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Bidirectional associations between psychosocial well-being and adherence to healthy dietary guidelines in European children: prospective findings from the IDEFICS study

Overview of attention for article published in BMC Public Health, December 2017
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About this Attention Score

  • In the top 5% of all research outputs scored by Altmetric
  • High Attention Score compared to outputs of the same age (99th percentile)
  • High Attention Score compared to outputs of the same age and source (99th percentile)

Mentioned by

news
32 news outlets
blogs
5 blogs
twitter
73 tweeters
facebook
8 Facebook pages
googleplus
5 Google+ users
reddit
1 Redditor

Citations

dimensions_citation
22 Dimensions

Readers on

mendeley
100 Mendeley
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Title
Bidirectional associations between psychosocial well-being and adherence to healthy dietary guidelines in European children: prospective findings from the IDEFICS study
Published in
BMC Public Health, December 2017
DOI 10.1186/s12889-017-4920-5
Pubmed ID
Authors

Louise Arvidsson, Gabriele Eiben, Monica Hunsberger, Ilse De Bourdeaudhuij, Denes Molnar, Hannah Jilani, Barbara Thumann, Toomas Veidebaum, Paola Russo, Michael Tornatitis, Alba M. Santaliestra-Pasías, Valeria Pala, Lauren Lissner

Abstract

In children the relationship between a healthy diet and psychosocial well-being has not been fully explored and the existing evidence is inconsistent. This study investigates the chronology of the association between children's adherence to healthy dietary guidelines and their well-being, with special attention to the influence of weight status on the association. Seven thousand six hundred seventy five children 2 to 9 years old from the eight-country cohort study IDEFICS were investigated. They were first examined between September 2007 and June 2008 and re-examined again 2 years later. Psychosocial well-being was measured using self-esteem and parent relations questions from the KINDL® and emotional and peer problems from the Strengths and Difficulties Questionnaire. A Healthy Dietary Adherence Score (HDAS) was calculated from a 43-item food frequency questionnaire as a measure of the degree to which children's dietary intake follows nutrition guidelines. The analysis employed multilevel logistic regression (country as random effect) with bidirectional modeling of dichotomous dietary and well-being variables as both exposures and outcomes while controlling for respective baseline values. A higher HDAS at baseline was associated with better self-esteem (OR 1.2, 95% CI 1.0;1.4) and fewer emotional and peer problems (OR 1.2, 95% CI 1.1;1.3 and OR 1.3, 95% CI 1.2;1.4) 2 years later. For the reversed direction, better self-esteem was associated with higher HDAS 2 years later (OR 1.1 95% CI 1.0;1.29). The analysis stratified by weight status revealed that the associations between higher HDAS at baseline and better well-being at follow-up were similar in both normal weight and overweight children. Present findings suggest a bidirectional relation between diet quality and self-esteem. Additionally, higher adherence to healthy dietary guidelines at baseline was associated with fewer emotional and peer problems at follow-up, independent of children's weight status.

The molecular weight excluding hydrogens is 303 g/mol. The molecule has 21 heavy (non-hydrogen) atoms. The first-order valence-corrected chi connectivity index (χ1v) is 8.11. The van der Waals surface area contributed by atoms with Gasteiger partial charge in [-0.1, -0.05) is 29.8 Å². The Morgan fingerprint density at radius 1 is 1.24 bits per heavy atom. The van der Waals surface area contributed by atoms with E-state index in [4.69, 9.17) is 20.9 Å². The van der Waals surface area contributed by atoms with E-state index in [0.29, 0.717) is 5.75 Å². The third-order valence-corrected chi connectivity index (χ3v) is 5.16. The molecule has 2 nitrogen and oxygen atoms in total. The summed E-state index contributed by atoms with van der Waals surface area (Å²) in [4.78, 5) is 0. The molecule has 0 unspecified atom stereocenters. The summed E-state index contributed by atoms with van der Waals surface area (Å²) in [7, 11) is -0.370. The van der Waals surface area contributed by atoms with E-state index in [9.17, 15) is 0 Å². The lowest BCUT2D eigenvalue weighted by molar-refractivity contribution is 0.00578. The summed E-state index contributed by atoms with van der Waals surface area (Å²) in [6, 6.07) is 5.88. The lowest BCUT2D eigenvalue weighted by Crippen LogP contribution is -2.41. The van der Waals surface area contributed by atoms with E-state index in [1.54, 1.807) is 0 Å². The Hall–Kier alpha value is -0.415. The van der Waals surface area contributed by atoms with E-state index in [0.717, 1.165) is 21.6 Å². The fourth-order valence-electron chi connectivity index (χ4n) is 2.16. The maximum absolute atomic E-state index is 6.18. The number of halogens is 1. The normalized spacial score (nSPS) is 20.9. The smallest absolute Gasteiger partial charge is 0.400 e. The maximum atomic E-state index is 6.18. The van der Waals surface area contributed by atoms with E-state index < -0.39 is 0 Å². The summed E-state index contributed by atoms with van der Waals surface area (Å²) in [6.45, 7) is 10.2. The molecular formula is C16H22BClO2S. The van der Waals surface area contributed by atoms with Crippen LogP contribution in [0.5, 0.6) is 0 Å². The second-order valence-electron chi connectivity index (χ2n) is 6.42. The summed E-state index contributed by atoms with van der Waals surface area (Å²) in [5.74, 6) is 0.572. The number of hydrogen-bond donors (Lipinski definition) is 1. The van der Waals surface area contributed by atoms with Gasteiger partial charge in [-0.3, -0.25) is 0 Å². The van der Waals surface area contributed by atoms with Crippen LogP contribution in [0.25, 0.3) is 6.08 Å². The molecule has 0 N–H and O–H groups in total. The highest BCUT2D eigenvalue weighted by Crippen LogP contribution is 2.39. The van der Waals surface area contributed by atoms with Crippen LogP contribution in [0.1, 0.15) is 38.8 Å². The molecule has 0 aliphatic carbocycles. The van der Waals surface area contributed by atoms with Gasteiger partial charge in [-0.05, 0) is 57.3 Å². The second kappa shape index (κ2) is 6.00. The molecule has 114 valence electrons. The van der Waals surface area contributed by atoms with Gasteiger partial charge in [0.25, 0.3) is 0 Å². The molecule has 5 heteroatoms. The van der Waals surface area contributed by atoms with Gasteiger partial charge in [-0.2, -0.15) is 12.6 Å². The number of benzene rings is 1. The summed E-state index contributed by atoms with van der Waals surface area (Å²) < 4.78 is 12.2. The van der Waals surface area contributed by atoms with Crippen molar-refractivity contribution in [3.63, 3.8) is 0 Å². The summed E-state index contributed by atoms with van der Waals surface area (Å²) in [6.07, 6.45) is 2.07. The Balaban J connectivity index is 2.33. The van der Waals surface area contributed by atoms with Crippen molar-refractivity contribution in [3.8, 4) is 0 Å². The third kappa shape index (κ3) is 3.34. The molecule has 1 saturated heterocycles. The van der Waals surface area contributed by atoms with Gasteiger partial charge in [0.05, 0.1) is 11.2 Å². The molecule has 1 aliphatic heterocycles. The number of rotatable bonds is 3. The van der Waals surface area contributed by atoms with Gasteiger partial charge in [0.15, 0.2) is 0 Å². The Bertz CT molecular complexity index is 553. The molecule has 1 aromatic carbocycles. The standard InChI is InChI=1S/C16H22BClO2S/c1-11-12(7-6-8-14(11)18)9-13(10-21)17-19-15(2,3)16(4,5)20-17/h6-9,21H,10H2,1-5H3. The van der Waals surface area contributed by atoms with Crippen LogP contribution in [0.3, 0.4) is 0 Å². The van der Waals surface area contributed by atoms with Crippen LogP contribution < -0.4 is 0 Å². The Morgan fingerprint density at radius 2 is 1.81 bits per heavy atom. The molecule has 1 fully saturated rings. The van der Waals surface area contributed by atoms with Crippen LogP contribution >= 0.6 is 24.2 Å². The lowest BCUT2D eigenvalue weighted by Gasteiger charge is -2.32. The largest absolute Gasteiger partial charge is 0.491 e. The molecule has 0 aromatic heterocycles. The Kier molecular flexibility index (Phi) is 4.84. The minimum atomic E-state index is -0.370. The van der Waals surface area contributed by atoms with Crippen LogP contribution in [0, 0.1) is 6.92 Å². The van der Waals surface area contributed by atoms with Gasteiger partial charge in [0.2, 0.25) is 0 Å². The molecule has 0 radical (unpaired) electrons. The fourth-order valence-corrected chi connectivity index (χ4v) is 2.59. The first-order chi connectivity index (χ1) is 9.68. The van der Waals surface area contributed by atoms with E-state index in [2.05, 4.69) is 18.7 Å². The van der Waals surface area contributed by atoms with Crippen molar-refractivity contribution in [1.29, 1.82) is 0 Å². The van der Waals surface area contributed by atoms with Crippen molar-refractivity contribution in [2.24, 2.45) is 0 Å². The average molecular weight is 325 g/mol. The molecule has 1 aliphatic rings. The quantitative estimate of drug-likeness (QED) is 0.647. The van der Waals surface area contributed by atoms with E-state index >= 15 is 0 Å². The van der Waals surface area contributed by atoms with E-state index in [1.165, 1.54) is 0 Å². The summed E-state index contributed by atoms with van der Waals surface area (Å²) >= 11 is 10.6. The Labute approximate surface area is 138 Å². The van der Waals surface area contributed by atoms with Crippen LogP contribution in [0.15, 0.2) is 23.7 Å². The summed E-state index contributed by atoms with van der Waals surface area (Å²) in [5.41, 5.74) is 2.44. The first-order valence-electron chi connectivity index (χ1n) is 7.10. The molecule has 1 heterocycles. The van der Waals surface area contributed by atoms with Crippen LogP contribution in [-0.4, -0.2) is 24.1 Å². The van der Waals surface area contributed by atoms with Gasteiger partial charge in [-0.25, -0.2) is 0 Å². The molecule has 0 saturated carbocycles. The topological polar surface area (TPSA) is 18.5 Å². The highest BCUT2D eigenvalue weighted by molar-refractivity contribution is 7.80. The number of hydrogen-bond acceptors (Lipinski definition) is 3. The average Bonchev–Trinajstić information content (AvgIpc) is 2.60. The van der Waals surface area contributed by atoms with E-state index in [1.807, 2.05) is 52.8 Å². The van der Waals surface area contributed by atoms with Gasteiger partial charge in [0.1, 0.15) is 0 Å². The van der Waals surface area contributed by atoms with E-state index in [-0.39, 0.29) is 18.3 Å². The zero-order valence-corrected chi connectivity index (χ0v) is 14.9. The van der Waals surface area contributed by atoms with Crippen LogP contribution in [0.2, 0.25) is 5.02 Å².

Twitter Demographics

The data shown below were collected from the profiles of 73 tweeters who shared this research output. Click here to find out more about how the information was compiled.

Mendeley readers

The data shown below were compiled from readership statistics for 100 Mendeley readers of this research output. Click here to see the associated Mendeley record.

Geographical breakdown

Country Count As %
Unknown 100 100%

Demographic breakdown

Readers by professional status Count As %
Student > Ph. D. Student 14 14%
Researcher 13 13%
Student > Master 12 12%
Student > Bachelor 12 12%
Student > Doctoral Student 7 7%
Other 15 15%
Unknown 27 27%
Readers by discipline Count As %
Medicine and Dentistry 18 18%
Nursing and Health Professions 13 13%
Psychology 11 11%
Social Sciences 7 7%
Agricultural and Biological Sciences 5 5%
Other 16 16%
Unknown 30 30%

Attention Score in Context

This research output has an Altmetric Attention Score of 336. This is our high-level measure of the quality and quantity of online attention that it has received. This Attention Score, as well as the ranking and number of research outputs shown below, was calculated when the research output was last mentioned on 22 March 2021.
All research outputs
#70,655
of 21,360,625 outputs
Outputs from BMC Public Health
#61
of 13,863 outputs
Outputs of similar age
#2,327
of 443,686 outputs
Outputs of similar age from BMC Public Health
#6
of 718 outputs
Altmetric has tracked 21,360,625 research outputs across all sources so far. Compared to these this one has done particularly well and is in the 99th percentile: it's in the top 5% of all research outputs ever tracked by Altmetric.
So far Altmetric has tracked 13,863 research outputs from this source. They typically receive a lot more attention than average, with a mean Attention Score of 13.7. This one has done particularly well, scoring higher than 99% of its peers.
Older research outputs will score higher simply because they've had more time to accumulate mentions. To account for age we can compare this Altmetric Attention Score to the 443,686 tracked outputs that were published within six weeks on either side of this one in any source. This one has done particularly well, scoring higher than 99% of its contemporaries.
We're also able to compare this research output to 718 others from the same source and published within six weeks on either side of this one. This one has done particularly well, scoring higher than 99% of its contemporaries.